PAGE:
Discussing David Brin’s novel Existence (2012) with the author. Also with guest Brian Casey.
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Introductory salvo by Mark Linsenmayer before our interview with author David Brin.
On Bishop George Berkeley’s Three Dialogues Between Hylas and Philonous (1713).
Wes Alwan introduces George Berkeley’s Three Dialogues Between Hylas and Philonous.
Excerpts from discussions on Sartre’s Nausea, Heidegger’s “The Question Concerning Technology,” Slavoj Zizek’s Year of Dreaming Dangerously, Marx and Engels’s “Communist Manifesto,” Peter Schaffer’s play Equus, and Cormac McCarthy’s The Sunset Limited: A Novel in Dramatic Form.
On Elizabeth Anscombe’s “Modern Moral Philosophy” (1958), Intention sections 22-27 (1957), and “War and Murder” (1961). With guest Philosophy Bro.
Guest Philosophy Bro introduces Elizabeth Anscombe’s “Modern Moral Philosophy,” and Intention sections 22-27.
In support of our ep. #87 discussing Sartre, the PEL Players present our 2nd annual dramatic reading of a work of philosophical theater.
On Jean-Paul Sartre’s “Existentialism is a Humanism” (1946), “Bad Faith” (pt. 1, ch. 2 of Being & Nothingness, 1943), and his play No Exit (1944).
Mark Linsenmayer lays out some themes from Jean-Paul Sartre’s “Existentialism is a Humanism” and the “Bad Faith” chapter (Part 1, Ch. 2) of Being & Nothingness.
On The Structure of Scientific Revolutions, published mostly in 1962.
Dylan Casey lays out Thomas Kuhn’s thesis in The Structure of Scientific Revolutions.
On John Rawls’s A Theory of Justice (1971), most of ch. 1-4.
Seth Paskin summarizes the John Rawls’s A Theory of Justice.
On Friedrich Nietzsche’s The Gay Science (1882, with book 5 added 1887). What is wisdom? Nietzsche gives us an updated take on the Socratic project of challenging your most deeply held beliefs. Challenge not just your belief in God (who’s “dead”), but uncover all your habits of thinking in terms of the divine. Realize how little of your life is actually a matter of conscious reflection, and the consequent limits on self-knowledge. The very act of systematization in philosophy overestimates what we can know; instead, we need a “gay” (in the sense of cheerful, carefree, and subversive) science (in the sense of organized knowledge) that chases after fleeting insights and is able to question, i.e. laugh at, the pretensions of its own activity.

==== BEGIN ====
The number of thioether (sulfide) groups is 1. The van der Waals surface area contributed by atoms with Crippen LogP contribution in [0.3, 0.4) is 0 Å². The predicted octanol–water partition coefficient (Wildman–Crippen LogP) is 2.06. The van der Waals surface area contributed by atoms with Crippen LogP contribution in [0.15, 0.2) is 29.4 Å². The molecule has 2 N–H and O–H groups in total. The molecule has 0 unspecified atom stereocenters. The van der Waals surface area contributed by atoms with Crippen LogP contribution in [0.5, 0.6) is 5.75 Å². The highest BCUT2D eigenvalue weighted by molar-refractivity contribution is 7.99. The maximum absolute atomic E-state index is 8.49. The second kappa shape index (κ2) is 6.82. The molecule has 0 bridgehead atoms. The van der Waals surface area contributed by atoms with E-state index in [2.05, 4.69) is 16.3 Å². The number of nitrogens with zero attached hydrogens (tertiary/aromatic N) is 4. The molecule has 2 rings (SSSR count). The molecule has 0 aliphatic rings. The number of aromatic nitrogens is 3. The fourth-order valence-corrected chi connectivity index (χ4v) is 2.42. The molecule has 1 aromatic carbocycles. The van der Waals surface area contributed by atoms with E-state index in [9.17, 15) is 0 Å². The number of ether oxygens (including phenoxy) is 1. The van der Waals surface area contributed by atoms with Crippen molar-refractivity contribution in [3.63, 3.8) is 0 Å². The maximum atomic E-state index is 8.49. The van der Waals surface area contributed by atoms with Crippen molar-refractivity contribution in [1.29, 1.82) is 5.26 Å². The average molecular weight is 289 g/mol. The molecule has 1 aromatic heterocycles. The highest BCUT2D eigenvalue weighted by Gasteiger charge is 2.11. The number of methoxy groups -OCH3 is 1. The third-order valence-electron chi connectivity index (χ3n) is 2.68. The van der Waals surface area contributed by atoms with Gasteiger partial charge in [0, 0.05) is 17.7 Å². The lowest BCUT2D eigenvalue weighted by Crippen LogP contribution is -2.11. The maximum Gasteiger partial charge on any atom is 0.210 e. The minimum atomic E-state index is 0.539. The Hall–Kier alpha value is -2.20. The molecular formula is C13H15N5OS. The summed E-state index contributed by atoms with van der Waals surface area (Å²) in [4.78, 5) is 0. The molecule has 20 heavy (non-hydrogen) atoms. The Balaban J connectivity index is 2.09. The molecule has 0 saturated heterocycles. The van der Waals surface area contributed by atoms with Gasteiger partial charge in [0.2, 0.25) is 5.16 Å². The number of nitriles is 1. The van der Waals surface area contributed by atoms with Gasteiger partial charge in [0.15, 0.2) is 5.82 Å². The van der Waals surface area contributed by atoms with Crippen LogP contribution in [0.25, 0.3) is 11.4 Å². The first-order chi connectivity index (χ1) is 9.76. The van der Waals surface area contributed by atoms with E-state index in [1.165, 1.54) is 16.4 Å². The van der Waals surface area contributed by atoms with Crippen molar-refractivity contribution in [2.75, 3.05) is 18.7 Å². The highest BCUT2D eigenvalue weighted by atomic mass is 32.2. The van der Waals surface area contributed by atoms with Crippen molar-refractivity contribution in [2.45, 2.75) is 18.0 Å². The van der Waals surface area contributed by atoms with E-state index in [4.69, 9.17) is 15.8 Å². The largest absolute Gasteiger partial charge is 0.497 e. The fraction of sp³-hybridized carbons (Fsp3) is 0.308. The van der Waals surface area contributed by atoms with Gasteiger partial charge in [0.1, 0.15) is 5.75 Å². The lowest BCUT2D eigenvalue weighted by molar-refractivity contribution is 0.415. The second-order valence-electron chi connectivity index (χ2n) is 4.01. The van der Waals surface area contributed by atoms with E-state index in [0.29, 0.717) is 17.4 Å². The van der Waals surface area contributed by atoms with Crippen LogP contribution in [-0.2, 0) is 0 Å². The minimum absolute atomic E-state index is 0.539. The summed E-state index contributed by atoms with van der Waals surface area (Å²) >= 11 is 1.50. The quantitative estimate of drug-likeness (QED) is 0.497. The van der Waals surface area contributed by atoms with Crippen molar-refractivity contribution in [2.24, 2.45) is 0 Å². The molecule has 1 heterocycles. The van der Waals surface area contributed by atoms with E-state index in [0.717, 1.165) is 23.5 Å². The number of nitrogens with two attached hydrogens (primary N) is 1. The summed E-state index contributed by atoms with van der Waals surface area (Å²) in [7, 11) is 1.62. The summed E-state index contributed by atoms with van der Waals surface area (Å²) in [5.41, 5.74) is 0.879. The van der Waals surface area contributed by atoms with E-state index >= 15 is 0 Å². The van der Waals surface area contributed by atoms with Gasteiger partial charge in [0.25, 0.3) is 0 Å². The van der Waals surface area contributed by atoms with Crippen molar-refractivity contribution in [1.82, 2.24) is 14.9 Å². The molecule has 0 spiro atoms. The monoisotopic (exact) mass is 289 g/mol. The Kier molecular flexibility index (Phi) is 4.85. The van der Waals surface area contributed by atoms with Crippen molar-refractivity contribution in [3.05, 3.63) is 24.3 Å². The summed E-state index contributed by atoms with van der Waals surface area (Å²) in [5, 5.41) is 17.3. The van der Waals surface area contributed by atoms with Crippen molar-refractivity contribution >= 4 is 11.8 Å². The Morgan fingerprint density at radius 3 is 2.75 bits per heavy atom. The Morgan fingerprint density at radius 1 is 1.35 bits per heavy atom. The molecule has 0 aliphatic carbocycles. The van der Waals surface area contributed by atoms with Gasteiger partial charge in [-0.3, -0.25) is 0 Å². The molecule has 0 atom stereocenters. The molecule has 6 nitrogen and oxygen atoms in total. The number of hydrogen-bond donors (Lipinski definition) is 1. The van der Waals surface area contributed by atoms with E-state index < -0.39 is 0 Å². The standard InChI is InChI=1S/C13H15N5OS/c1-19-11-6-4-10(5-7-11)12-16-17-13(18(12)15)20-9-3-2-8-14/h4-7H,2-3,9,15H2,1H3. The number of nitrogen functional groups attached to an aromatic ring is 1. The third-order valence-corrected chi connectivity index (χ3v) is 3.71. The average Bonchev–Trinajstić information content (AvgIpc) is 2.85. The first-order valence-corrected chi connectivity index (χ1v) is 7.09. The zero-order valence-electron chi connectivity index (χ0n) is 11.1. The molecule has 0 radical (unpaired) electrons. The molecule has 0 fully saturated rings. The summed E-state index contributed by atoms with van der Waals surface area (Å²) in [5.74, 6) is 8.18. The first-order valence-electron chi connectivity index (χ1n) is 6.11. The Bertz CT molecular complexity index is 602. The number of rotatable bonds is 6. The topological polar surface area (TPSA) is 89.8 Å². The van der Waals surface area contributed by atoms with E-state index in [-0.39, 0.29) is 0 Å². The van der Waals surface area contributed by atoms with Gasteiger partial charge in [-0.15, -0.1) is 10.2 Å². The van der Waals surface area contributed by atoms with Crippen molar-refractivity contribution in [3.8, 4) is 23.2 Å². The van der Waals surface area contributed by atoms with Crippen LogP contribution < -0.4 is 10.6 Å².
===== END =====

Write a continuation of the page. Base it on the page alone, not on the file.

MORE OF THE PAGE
In light of our ep. 83, many listeners had questions on Frithjof’s social/political/economic proposals for creating a post-job, pro-meaningful-work world.
Talking with Frithjof Bergmann, Prof. Emeritus from U. of Michigan, Ann Arbor about his book New Work, New Culture (2004, English release coming soon).
An introduction to and summary of Frithjof Bergmann’s New Work, New Culture, read by Mark Linsenmayer.
On Popper’s Conjectures and Refutations (1963), the first three essays.
What is science, and how is it different than pseudo-science? From philosophy? Is philosophy just pseudo-science, or proto-science, or what? Popper thinks that all legitimate inquiry is about solving real problems, and scientific theories are those that are potentially falsifiable: they make definitely predictions about the world that, if these fail to be true, would show that the theory is false.
A summary of the first three essays in Karl Popper’s collection Conjectures and Refutations, read by Dylan Casey.